Sunday, January 27, 2008

Financial Infidelity?

Last weekend's Seattle Times (1/20/08) ran an article about money secrets and intimate relationships. In a nutshell, money secrets are bad. They can erode the trust that forms the foundation of any marriage (or marriage-like relationship). The author cites studies that say 40% of all divorces are due to money issues. This is a form of infidelity.

[Money counselor Ruth] Hayden sees many forms of financial infidelity in her practice, most of it harmless — at least at first. She says women, in particular, are often advised to keep a secret stash of cash on hand "just in case."

"There's a Yiddish word, 'knipl,' for little pots of money that have been used over the years by women," she says. "That's why when you clear out the house of an old woman, you go through all the pockets of all the coats and look through all the important books like the Bible, because there are little pots of money everywhere. Somehow, there is the illusion of safety if I can tuck away a $20 here and a $50 there."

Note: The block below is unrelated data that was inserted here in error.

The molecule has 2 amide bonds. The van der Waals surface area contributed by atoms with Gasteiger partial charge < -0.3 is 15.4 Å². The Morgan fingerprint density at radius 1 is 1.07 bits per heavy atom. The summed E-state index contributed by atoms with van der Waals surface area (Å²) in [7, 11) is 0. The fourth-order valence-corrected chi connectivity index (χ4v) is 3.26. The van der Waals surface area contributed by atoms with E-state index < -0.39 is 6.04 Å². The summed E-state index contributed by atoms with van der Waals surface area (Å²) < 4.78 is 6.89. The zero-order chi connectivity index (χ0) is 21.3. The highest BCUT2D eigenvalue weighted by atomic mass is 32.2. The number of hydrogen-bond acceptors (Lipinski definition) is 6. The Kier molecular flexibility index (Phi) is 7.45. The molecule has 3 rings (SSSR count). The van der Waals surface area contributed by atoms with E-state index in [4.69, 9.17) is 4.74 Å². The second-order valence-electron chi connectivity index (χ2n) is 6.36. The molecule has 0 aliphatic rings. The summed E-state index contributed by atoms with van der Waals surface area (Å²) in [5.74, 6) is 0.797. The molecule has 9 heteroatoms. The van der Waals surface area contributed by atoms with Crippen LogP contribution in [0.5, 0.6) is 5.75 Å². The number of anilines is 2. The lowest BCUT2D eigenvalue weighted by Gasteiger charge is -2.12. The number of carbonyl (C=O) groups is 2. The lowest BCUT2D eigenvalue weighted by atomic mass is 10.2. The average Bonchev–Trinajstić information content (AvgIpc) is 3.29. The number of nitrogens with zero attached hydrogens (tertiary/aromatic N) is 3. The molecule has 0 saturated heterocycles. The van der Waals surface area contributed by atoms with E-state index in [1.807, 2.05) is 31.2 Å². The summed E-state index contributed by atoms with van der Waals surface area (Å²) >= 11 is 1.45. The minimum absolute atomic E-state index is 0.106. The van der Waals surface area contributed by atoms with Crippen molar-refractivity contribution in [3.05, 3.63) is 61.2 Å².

Funny that my mother, decades ago, advised me to make sure I always had a bank account in my name only, just in case. (No, not squirreling away bills in books and coat hems.)

As a self-defense instructor, I have to tell my clients that they need control over financial matters in their lives. Probably the MOST liberating change of the last century was women becoming legally able to own property and keep their own earnings. Abusive spouses very often work hard to gain control over all financial resources. So, until you're sure that the live-in boyfriend or husband is not an abuser, keep that separate account.

To read the article, click here.

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